It’s Tick Time Again


Hello everyone, CEO Olivia here. With the warm weather comes those nasty bugs called ticks.

I’ve only had to deal with a tick once, it jumped on my upper front leg while I was exploring in some tall grass by the roadside. Luckily my huMom spotted it moments later, & removed it safely before it had really dug in.

Ticks are small bugs that are related to spiders & scorpions. They are most active from spring through fall here in Ontario. Ticks can be found in forests, in tall brush or grass, where they may attach to animals walking by. They feast on blood & in doing so often transmit diseases & parasites.

Luckily, ticks are visible to the naked eye & grow as they feed. During these warm months, it’s a good idea to check your good dog regularly for them. If you do spot a tick, it is important to take care when removing it. Any contact with the tick’s blood can potentially transmit infection to your dog or even to you! Treat the area with rubbing alcohol & pluck the parasite with tweezers, making sure you’ve gotten the biting head.

Since it may only take a few hours for disease to be transmitted from an attached tick, it is wise for your dog to be seen by a vet soon after any ticks are found. Keep the tick in a jar & bring it with you to your vet. It can then be tested for Lyme disease.

There are medications you can give your dog both to prevent & kill ticks. There are many pills, spray’s, & shampoos. While these medications are great, you still need to be very careful about which one you use. Make sure you read all labels carefully, & if you have any doubts, seek advice from your veterinarian before application.

There is also a tool called a “tick Twister” that is specifically designed for removing ticks. They can be purchased at a pet supply store or ask your vet. I sniffed out a video on how a Tick Twister works, it seems very easy.

Let’s all be safe this summer. If you’ve been out & about, especially in tall grass or playing in the woods, be sure to check for ticks when you arrive home.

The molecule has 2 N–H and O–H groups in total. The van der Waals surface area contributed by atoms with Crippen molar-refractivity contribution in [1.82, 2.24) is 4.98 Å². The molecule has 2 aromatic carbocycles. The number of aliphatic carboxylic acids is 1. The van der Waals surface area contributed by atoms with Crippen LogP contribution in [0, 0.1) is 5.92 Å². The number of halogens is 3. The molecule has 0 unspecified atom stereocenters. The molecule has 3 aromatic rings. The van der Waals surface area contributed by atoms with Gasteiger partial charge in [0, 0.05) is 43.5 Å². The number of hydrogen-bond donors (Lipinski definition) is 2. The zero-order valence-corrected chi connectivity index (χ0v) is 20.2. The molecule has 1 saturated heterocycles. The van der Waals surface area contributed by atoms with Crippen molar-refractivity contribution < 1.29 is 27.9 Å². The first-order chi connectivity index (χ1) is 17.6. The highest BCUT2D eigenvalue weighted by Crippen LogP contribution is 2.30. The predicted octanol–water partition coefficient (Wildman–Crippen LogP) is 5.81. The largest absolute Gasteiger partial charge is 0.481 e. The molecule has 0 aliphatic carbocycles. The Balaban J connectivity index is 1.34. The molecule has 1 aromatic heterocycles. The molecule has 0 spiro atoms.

CEO Olivia


The Canine Family Tree ~ Now You Know


Hello everyone, CEO Olivia here, I was asked by D. Milton, if there was a canine family tree. Her timing was rather good. A team of researchers have just released their findings after collecting genetic samples from 161 different dog breeds over twenty years.

The majority of the breeds tested so far (about half of those in existence) fall into twenty three groups called clades which are loosely based on geographic location, physical characteristics & skills such as herding or hunting.

For much of our history with humans, although we were companions we were also used for practical purposes. Humans picked the best hunters, house guards, or herders to be their best friend, depending on their needs. It has only been within the last 300 years that we have started to be selected for our looks.

Among other things learned, it turns out that breeders have used pugs, which originated in China & are one of the earliest small breeds of dog, to shrink other European breeds beginning in the 1500s.

With only half of all breeds on the tree so far it will be fascinating to see this research expanded. But remember, at the end of it all, a dog is a dog.

The canine family tree, now you know.

CEO Olivia